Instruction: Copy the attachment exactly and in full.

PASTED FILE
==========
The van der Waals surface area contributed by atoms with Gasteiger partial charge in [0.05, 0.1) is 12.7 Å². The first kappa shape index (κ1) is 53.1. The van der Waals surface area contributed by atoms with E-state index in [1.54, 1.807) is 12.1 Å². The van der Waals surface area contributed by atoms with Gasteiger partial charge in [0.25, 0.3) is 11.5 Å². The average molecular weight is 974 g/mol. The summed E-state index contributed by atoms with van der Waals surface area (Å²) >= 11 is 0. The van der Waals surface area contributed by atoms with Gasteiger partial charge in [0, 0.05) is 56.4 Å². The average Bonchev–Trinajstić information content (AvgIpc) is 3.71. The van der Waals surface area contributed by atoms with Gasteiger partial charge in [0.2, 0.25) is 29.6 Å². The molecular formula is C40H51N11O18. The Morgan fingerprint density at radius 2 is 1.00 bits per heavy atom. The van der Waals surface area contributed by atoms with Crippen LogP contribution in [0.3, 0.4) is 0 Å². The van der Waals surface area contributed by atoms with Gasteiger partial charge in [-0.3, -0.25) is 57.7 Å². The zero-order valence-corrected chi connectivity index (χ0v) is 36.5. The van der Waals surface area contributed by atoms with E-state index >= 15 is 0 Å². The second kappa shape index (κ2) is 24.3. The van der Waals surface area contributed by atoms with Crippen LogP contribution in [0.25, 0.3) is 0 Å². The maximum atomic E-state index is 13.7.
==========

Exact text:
The van der Waals surface area contributed by atoms with Gasteiger partial charge in [0.05, 0.1) is 12.7 Å². The first kappa shape index (κ1) is 53.1. The van der Waals surface area contributed by atoms with E-state index in [1.54, 1.807) is 12.1 Å². The van der Waals surface area contributed by atoms with Gasteiger partial charge in [0.25, 0.3) is 11.5 Å². The average molecular weight is 974 g/mol. The summed E-state index contributed by atoms with van der Waals surface area (Å²) >= 11 is 0. The van der Waals surface area contributed by atoms with Gasteiger partial charge in [0, 0.05) is 56.4 Å². The average Bonchev–Trinajstić information content (AvgIpc) is 3.71. The van der Waals surface area contributed by atoms with Gasteiger partial charge in [0.2, 0.25) is 29.6 Å². The molecular formula is C40H51N11O18. The Morgan fingerprint density at radius 2 is 1.00 bits per heavy atom. The van der Waals surface area contributed by atoms with Crippen LogP contribution in [0.3, 0.4) is 0 Å². The van der Waals surface area contributed by atoms with Gasteiger partial charge in [-0.3, -0.25) is 57.7 Å². The zero-order valence-corrected chi connectivity index (χ0v) is 36.5. The van der Waals surface area contributed by atoms with E-state index >= 15 is 0 Å². The second kappa shape index (κ2) is 24.3. The van der Waals surface area contributed by atoms with Crippen LogP contribution in [0.25, 0.3) is 0 Å². The maximum atomic E-state index is 13.7.